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Written By:Brittany Hillen,
Posted: Nov. 7th, 2012
Alas, Google has been stuffed behind China’s Great Firewall once again as the country prepares for the election of its new leader, Xi Jinping. Anyone who tries to access Google, Gmail, Maps, or many other of the company’s services will find themselves with a whole lot of nothing. In addition, overall Internet speeds were low throughout the country.
So far, it has been reported that Google.com, Google.com.hk, mail.google.com, drive.google.com, play.google.com, docs.google.com, and maps.google.com are all inaccessible. Other subdomains may be blocked as well. All lookups lead to the IP 220.127.116.11, which doesn’t belong to a website. Obviously, users can’t access any Google service, including Search, without the aid of a VPN or similar bypass.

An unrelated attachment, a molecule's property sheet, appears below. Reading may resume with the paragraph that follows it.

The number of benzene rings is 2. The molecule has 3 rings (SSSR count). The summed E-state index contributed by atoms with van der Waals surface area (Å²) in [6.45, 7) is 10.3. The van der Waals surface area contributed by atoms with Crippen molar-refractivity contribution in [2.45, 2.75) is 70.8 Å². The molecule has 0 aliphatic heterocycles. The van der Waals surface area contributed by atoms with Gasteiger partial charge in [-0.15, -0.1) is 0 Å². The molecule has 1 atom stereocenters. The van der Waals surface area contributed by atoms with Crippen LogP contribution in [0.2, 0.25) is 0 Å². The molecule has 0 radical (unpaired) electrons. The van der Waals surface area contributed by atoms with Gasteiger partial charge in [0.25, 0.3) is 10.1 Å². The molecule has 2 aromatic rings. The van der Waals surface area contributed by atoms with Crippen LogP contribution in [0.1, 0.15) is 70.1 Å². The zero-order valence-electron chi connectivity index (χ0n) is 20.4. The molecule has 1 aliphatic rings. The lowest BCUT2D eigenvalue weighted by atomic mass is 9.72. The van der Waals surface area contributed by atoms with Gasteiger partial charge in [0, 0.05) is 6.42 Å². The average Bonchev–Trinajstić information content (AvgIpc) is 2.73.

Google checked out the issue, and reported via a spokesperson to El Reg that “we’ve checked and there’s nothing wrong on our end.” The company’s transparency report shows a sudden drop in traffic that started at midnight. Presumably, this comes as a move to stop protests and other disturbances in light of the 18th Congress Party.
Of course, this isn’t the first time Google has been blocked by the Great Firewall; we reported back in April, for example, that the country had blocked Google Drive. If you want to check it out for yourself, head over to GreatFireWallofChina.org and plug in some Google domains. Thus far, every one that’s been tested returns the message, “No servers were able to reach your site. This means that your site is most likely NOT accessible from within mainland China.”
[via The Register]